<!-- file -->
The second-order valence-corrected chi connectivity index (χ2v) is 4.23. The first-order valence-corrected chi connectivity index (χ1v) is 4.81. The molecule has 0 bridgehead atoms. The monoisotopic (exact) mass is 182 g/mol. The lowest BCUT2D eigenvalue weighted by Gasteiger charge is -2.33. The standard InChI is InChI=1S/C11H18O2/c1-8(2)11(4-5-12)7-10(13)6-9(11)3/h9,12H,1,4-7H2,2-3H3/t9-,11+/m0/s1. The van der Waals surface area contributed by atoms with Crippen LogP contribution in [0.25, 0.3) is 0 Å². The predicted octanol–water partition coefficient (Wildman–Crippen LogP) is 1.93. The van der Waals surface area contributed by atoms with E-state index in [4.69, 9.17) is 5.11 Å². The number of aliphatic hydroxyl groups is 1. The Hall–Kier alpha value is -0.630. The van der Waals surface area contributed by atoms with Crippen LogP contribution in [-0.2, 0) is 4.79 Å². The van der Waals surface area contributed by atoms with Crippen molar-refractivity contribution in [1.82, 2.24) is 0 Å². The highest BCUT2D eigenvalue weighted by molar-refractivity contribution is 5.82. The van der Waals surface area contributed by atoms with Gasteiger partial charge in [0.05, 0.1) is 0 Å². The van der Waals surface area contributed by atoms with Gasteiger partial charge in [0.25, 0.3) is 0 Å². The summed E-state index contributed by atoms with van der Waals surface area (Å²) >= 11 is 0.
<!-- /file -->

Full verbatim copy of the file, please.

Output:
The second-order valence-corrected chi connectivity index (χ2v) is 4.23. The first-order valence-corrected chi connectivity index (χ1v) is 4.81. The molecule has 0 bridgehead atoms. The monoisotopic (exact) mass is 182 g/mol. The lowest BCUT2D eigenvalue weighted by Gasteiger charge is -2.33. The standard InChI is InChI=1S/C11H18O2/c1-8(2)11(4-5-12)7-10(13)6-9(11)3/h9,12H,1,4-7H2,2-3H3/t9-,11+/m0/s1. The van der Waals surface area contributed by atoms with Crippen LogP contribution in [0.25, 0.3) is 0 Å². The predicted octanol–water partition coefficient (Wildman–Crippen LogP) is 1.93. The van der Waals surface area contributed by atoms with E-state index in [4.69, 9.17) is 5.11 Å². The number of aliphatic hydroxyl groups is 1. The Hall–Kier alpha value is -0.630. The van der Waals surface area contributed by atoms with Crippen LogP contribution in [-0.2, 0) is 4.79 Å². The van der Waals surface area contributed by atoms with Crippen molar-refractivity contribution in [1.82, 2.24) is 0 Å². The highest BCUT2D eigenvalue weighted by molar-refractivity contribution is 5.82. The van der Waals surface area contributed by atoms with Gasteiger partial charge in [0.05, 0.1) is 0 Å². The van der Waals surface area contributed by atoms with Gasteiger partial charge in [0.25, 0.3) is 0 Å². The summed E-state index contributed by atoms with van der Waals surface area (Å²) >= 11 is 0.